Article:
Over a dozen firms, including PwC, Tesco, JP Morgan and the company behind Zoopla, have teamed up to launch a new charter aimed at tackling the factors behind a critical shortfall of women in the UK’s booming tech sector.
The charter is being launched off the back of research conducted by PwC which shows that the gender gap in technology starts at school and carries on throughout every stage of girls’ and women’s lives. Based on a survey of over 2,000 A-level and university students, the professional services firm found that only 27 per cent of female students say they would consider a career in technology, compared to 61 per cent of male students. Only 3 per cent of the females say that it is their first choice, PwC found.
Waiting until women are entering work is simply too late – to boost the number of females in technology we need to take coordinated action to start inspiring girls to consider technology careers while they are still at school,
said Sheridan Ash, who is one of the founders of the charter and leads a programme to encourage women in tech at PwC. She added:
We need to work harder to raise awareness about the exciting range of technology roles out there, in a sector that has the power to change the world.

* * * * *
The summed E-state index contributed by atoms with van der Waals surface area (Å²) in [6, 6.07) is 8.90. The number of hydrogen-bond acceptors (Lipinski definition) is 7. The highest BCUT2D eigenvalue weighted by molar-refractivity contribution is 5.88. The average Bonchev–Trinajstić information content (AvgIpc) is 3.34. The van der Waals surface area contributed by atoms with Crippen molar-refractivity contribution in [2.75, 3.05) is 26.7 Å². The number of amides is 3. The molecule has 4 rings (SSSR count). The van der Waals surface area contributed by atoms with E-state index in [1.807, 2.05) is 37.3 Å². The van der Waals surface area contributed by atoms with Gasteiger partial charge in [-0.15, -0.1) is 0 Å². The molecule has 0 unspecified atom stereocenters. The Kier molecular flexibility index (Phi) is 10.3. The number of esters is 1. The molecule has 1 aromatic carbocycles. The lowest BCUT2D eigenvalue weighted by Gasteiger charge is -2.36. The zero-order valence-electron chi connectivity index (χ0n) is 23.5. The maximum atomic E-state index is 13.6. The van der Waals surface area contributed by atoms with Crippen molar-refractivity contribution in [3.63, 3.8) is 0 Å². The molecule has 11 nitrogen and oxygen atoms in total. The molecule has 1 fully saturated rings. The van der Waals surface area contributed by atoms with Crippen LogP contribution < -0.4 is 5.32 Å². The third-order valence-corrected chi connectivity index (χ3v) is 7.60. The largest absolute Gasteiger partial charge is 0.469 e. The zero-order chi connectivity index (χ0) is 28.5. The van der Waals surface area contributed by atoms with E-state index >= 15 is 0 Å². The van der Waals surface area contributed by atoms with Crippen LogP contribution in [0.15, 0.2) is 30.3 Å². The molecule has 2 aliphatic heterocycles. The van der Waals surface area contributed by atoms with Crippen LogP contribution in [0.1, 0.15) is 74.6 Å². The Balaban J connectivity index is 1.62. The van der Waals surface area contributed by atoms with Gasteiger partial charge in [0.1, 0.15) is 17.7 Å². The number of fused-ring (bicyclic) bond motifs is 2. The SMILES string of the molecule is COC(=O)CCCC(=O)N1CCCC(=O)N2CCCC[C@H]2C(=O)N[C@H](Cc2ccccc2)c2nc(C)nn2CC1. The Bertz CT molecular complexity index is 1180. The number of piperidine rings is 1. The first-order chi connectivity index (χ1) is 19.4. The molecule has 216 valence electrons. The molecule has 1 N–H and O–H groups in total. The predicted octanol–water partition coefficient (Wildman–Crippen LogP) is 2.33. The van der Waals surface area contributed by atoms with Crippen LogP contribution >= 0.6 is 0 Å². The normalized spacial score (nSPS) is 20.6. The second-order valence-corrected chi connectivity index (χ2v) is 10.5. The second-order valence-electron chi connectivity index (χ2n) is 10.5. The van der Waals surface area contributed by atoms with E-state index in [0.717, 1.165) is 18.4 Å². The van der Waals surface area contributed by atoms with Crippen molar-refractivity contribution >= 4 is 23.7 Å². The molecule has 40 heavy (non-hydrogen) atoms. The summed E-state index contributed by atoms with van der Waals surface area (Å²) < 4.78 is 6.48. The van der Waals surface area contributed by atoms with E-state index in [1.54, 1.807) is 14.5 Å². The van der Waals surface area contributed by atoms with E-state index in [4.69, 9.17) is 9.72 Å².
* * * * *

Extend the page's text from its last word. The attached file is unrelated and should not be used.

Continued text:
The charter, which has also been signed by companies including the British Science Association, Girlguiding, money.co.uk, NatWest Markets, Sophos, and T Systems, warns that without coordinated action from school age to create a sustainable pipeline of diverse tech talent “the UK could lose its competitive edge on the world stage”. The reasons why female students are not considering technology roles, the charter notes, include a lack of information at school about what working in technology involves, and a lack of female role models. The signatories are vowing to collaborate more closely with schools across the UK to “educate and inspire pupils to consider a career in technology”, to “celebrate and promote” existing female role models in tech, and to “support the right environment to attract, recruit and retain females”. They are also calling on other organisations to sign up. Margot James, Minister for Digital and the Creative Industries, said that she welcomed the initiative.
“We want to be at the forefront of tackling the gender imbalance in the tech workforce and make sure the fantastic opportunities on offer are available to everyone,” she said. The PwC research also found that only 22 per cent of students questioned were able to name a famous female working in technology, compared to two thirds who were able to name a famous man. And over a quarter of female students said that they had been put off a career in technology because the sector is too male dominated.